Skip to Content

A 60 Second Guide To The Long Walk In Galway

A 60 Second Guide To The Long Walk In Galway

The Long Walk has been a prominent Galway City landmark for many years.

In fact, it’s arguably one of the more notable landmarks in Ireland, appearing on endless postcards and tourism adverts.

Literally a row of colourful houses lining the dockside, it’s perhaps not the most exciting place to visit, but it is arguably one of the most evocative parts of the city.

Below, you’ll discover the story behind this corner of the city along with where to grab a good eyeful of it from afar.

Some quick-need-to-knows about the Long Walk

the long walk from afar

Photo via Shutterstock

Although a visit to the Long Walk in Galway is fairly straightforward, there are a few need-to-knows that’ll make your visit that bit more enjoyable.

1. Location

You’ll find The Long Walk a 5-minute stroll from the Latin Quarter, just past Galway City Museum and the Spanish Arch where it overlooks the River Corrib. Across the water, you’ll see Nimmos Pier, while behind the iconic houses lies Galway Dock.

2. A focal point for tourists

If you’re arriving in Galway City by boat, the Long Walk is one of the first things you’ll see. But even if you’re driving or flying in, there’s a big chance you’ve seen the walk. It’s appeared in countless music videos, adverts for Galway, and much more. As such, it’s a popular place for tourists looking to grab a photo of one of Galway City’s most well-known streets.

3. Where to get a good view

There are a couple of places nearby where you can get a good view of The Long Walk. One of the best is over near the Claddagh, at Nimmos Pier (here on Google Maps).

4. The (not so long) walk

Long in name but not in nature, the walk is actually only about 314 metres long in total. You’ll be able to walk its length in two minutes, though it’ll probably take much longer if you’re taking photos! Anyone can enjoy the walk, with decent access to wheelchairs and buggies.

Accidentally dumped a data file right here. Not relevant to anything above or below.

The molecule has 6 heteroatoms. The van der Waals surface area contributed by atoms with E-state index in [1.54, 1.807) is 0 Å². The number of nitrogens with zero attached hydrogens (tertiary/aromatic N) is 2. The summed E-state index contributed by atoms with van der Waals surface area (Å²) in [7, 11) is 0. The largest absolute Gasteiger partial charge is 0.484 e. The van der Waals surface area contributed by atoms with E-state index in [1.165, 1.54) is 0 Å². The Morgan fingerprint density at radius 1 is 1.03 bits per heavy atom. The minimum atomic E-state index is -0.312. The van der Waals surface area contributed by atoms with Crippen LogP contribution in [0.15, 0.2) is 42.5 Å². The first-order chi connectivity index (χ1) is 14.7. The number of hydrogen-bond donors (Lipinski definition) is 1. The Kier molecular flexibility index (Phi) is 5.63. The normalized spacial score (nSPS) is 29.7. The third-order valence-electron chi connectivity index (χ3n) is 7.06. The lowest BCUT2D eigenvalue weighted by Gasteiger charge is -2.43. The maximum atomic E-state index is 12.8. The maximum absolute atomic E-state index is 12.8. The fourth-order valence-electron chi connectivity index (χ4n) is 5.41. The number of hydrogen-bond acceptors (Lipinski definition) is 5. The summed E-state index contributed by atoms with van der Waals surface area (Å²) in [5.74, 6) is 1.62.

The story behind the Long Walk in Galway

Long Walk galway

Photos via Shutterstock

The Long Walk is a magnet for tourists and photographers looking to capture the vibrant colours and quirky nature of the street.

With its postcard-perfect aesthetic, bright shades, and waterfront location, complete with swans, it’s easy to see why. But there’s more to the Long Walk than its pretty face.

The history of the Long Walk

The Long Walk was originally built in the 18th-century by the Eyre family. Its original purpose was to extend the quays and act as a breakwater to construct a mud berth.

Parts of the original walk, which featured a number of archways leading into town, were destroyed in 1755 by a tsunami caused by an earthquake in Lisbon.

The Rope Walk

The iconic houses mostly belonged to local artisans, one of whom was a ropemaker.

For a time, the area was known as the Rope Walk, due to the fact that this merchant would lay his ropes out along the length of the Long Walk. 

It wasn’t always the most desirable part of town, and in the early 1900s it was poorly lit, roughly surfaced, with barred windows, and hens roaming the streets. Many of the houses were tenements, filled to bursting.

A bloody past

The street has also borne witness to many crimes and murders, with the river providing a quick and easy way to dispose of bodies and evidence.